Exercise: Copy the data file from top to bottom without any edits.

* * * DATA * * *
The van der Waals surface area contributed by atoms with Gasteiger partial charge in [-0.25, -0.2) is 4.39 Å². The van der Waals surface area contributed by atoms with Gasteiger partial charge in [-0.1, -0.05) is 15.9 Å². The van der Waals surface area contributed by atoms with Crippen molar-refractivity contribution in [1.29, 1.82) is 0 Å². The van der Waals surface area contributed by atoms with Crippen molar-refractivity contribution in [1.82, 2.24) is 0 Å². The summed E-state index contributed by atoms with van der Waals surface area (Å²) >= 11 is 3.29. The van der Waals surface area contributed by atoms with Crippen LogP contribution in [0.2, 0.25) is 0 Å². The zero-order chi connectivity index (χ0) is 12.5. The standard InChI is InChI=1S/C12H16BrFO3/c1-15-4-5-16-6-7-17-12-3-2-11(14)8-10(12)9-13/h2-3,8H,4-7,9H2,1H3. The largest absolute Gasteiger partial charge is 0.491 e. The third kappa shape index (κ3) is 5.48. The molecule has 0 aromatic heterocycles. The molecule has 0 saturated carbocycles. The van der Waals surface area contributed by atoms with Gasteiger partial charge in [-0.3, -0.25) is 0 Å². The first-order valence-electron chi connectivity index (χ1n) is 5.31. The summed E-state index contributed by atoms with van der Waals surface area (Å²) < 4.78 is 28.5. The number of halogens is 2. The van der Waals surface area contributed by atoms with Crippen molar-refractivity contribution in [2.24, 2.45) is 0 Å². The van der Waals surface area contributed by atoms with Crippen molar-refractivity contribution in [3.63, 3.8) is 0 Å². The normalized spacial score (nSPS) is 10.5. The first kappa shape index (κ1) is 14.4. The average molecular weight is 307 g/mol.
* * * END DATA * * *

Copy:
The van der Waals surface area contributed by atoms with Gasteiger partial charge in [-0.25, -0.2) is 4.39 Å². The van der Waals surface area contributed by atoms with Gasteiger partial charge in [-0.1, -0.05) is 15.9 Å². The van der Waals surface area contributed by atoms with Crippen molar-refractivity contribution in [1.29, 1.82) is 0 Å². The van der Waals surface area contributed by atoms with Crippen molar-refractivity contribution in [1.82, 2.24) is 0 Å². The summed E-state index contributed by atoms with van der Waals surface area (Å²) >= 11 is 3.29. The van der Waals surface area contributed by atoms with Crippen LogP contribution in [0.2, 0.25) is 0 Å². The zero-order chi connectivity index (χ0) is 12.5. The standard InChI is InChI=1S/C12H16BrFO3/c1-15-4-5-16-6-7-17-12-3-2-11(14)8-10(12)9-13/h2-3,8H,4-7,9H2,1H3. The largest absolute Gasteiger partial charge is 0.491 e. The third kappa shape index (κ3) is 5.48. The molecule has 0 aromatic heterocycles. The molecule has 0 saturated carbocycles. The van der Waals surface area contributed by atoms with Gasteiger partial charge in [-0.3, -0.25) is 0 Å². The first-order valence-electron chi connectivity index (χ1n) is 5.31. The summed E-state index contributed by atoms with van der Waals surface area (Å²) < 4.78 is 28.5. The number of halogens is 2. The van der Waals surface area contributed by atoms with Crippen molar-refractivity contribution in [2.24, 2.45) is 0 Å². The van der Waals surface area contributed by atoms with Crippen molar-refractivity contribution in [3.63, 3.8) is 0 Å². The normalized spacial score (nSPS) is 10.5. The first kappa shape index (κ1) is 14.4. The average molecular weight is 307 g/mol.